While Congress should ensure that veterans receive timely access to health care, a Congressional Budget Office analysis shows the high cost of a Senate plan to provide broad access to care providers outside the VA system.
This could cost up to an estimated $50 billion a year, more than double what the government currently spends on veterans’ care. The Senate approved its VA legislation last Wednesday.
Joshua Gordon, Concord Coalition policy director, notes that the Senate’s new “mandatory appropriation” -- which lawmakers have not figured out how to pay for -- would increase the federal deficit even more than Medicare’s prescription drug benefit does.
In addition, he argues in a new blog post, the whole congressional strategy is misguided.
“The first problem is that Congress, in trying to rapidly fix a flaw that has existed for decades, is charging an agency with substantial bureaucratic problems to implement a large new health care entitlement,” he writes.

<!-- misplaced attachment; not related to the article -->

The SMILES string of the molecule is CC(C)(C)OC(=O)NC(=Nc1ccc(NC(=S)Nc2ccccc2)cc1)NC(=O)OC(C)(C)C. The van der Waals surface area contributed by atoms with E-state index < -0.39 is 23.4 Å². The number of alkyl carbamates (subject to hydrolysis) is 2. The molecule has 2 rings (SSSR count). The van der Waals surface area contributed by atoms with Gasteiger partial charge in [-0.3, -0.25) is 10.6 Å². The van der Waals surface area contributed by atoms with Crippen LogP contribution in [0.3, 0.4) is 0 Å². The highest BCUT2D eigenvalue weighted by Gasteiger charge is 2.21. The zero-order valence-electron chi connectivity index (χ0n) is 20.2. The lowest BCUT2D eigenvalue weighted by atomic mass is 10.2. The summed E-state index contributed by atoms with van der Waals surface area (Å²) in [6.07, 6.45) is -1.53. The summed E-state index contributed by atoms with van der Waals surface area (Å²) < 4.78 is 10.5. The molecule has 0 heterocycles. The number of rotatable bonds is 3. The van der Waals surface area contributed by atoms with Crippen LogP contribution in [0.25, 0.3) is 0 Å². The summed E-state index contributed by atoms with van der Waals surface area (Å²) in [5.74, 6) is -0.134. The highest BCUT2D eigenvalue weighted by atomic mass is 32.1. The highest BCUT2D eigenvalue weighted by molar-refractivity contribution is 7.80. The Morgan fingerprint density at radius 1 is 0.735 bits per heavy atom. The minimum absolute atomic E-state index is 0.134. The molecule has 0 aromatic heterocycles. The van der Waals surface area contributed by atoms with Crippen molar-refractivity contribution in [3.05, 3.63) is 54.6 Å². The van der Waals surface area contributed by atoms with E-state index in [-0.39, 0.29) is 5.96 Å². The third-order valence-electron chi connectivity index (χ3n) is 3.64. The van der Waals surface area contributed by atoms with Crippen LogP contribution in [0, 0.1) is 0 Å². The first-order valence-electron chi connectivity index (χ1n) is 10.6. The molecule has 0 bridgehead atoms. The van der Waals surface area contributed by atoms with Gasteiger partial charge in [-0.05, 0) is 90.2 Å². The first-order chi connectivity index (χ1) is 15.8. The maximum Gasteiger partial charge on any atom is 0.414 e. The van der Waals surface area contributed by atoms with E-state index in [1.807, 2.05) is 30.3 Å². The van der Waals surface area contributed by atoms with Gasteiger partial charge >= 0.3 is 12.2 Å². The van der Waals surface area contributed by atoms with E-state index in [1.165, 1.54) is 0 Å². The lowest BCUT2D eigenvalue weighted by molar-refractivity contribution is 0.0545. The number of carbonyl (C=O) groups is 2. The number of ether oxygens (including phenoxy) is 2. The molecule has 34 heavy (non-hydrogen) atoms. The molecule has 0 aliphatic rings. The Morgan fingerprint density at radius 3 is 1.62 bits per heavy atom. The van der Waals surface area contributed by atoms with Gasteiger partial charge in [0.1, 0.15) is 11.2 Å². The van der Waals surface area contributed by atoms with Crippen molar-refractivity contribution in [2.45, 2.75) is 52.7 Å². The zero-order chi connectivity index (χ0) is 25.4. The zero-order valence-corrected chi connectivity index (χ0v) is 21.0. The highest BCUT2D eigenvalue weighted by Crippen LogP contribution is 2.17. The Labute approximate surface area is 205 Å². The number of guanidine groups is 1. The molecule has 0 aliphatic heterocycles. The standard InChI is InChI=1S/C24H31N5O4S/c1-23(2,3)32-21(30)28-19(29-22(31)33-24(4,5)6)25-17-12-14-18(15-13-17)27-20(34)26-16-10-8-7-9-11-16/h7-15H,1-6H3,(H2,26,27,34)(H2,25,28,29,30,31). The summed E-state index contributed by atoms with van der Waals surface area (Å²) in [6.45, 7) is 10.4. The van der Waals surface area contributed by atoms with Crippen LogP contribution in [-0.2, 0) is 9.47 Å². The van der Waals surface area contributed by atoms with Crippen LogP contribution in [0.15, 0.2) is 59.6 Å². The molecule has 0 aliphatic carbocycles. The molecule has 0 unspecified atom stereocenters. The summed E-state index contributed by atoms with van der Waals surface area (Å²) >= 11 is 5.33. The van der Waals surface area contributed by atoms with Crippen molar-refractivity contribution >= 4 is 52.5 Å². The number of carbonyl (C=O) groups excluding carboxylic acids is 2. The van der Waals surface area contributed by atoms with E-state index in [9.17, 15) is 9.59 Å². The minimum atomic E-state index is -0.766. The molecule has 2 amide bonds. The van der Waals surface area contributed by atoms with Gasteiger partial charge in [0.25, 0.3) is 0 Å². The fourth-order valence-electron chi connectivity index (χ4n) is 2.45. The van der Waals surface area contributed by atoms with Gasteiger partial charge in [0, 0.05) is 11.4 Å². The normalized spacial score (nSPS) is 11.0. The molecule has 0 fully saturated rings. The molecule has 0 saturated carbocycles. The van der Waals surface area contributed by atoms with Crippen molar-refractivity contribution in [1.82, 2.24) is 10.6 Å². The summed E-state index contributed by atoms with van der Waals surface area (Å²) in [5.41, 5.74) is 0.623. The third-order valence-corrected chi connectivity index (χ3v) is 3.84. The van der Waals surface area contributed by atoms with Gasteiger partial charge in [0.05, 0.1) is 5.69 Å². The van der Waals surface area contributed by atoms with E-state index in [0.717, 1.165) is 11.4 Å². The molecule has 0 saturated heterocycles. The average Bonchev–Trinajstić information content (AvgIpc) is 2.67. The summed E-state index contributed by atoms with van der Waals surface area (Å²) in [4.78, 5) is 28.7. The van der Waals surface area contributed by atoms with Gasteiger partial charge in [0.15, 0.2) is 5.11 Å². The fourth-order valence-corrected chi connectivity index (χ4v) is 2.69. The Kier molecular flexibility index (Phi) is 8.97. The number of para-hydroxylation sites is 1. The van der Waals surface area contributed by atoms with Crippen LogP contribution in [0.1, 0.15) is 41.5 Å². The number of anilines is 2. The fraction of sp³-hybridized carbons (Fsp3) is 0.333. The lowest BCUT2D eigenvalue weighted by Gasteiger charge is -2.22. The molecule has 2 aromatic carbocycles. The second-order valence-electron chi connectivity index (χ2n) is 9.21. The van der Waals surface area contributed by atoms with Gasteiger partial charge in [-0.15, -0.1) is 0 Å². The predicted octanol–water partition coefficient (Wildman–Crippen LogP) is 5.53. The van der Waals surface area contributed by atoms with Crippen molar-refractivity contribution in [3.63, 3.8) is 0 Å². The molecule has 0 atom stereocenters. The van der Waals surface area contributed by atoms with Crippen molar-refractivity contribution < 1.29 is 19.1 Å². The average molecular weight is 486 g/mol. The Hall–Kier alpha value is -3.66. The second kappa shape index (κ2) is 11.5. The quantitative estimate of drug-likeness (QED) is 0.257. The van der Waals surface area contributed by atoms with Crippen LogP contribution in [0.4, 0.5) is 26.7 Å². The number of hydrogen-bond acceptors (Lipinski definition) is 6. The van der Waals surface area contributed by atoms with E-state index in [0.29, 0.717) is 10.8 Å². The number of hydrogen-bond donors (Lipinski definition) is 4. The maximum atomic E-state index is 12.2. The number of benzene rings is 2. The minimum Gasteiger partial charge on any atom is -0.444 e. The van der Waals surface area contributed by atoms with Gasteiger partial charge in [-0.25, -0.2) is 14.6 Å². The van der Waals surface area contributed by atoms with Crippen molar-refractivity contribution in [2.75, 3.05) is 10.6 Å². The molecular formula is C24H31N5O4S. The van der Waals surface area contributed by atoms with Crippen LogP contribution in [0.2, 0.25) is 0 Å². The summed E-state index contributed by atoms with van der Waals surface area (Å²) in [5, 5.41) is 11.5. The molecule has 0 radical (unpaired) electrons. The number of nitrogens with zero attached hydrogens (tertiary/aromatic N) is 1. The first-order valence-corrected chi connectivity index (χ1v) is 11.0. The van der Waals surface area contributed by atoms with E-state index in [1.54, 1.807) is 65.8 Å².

He also points out that despite the recent concerns about access to the VA system, the care it provides is better and less costly than what is provided by the nation’s health care system as whole.
“Yet this new entitlement moves veterans’ care in the exact opposite direction, from one that delivers better outcomes at lower costs to a more inefficient patchwork of independent providers,” Gordon writes.
He suggests that lawmakers try again to figure out how to ease the waiting list problems in the system. That would give veterans “the top-quality care they deserve -- in a delivery system the private sector is hard at work trying to emulate.”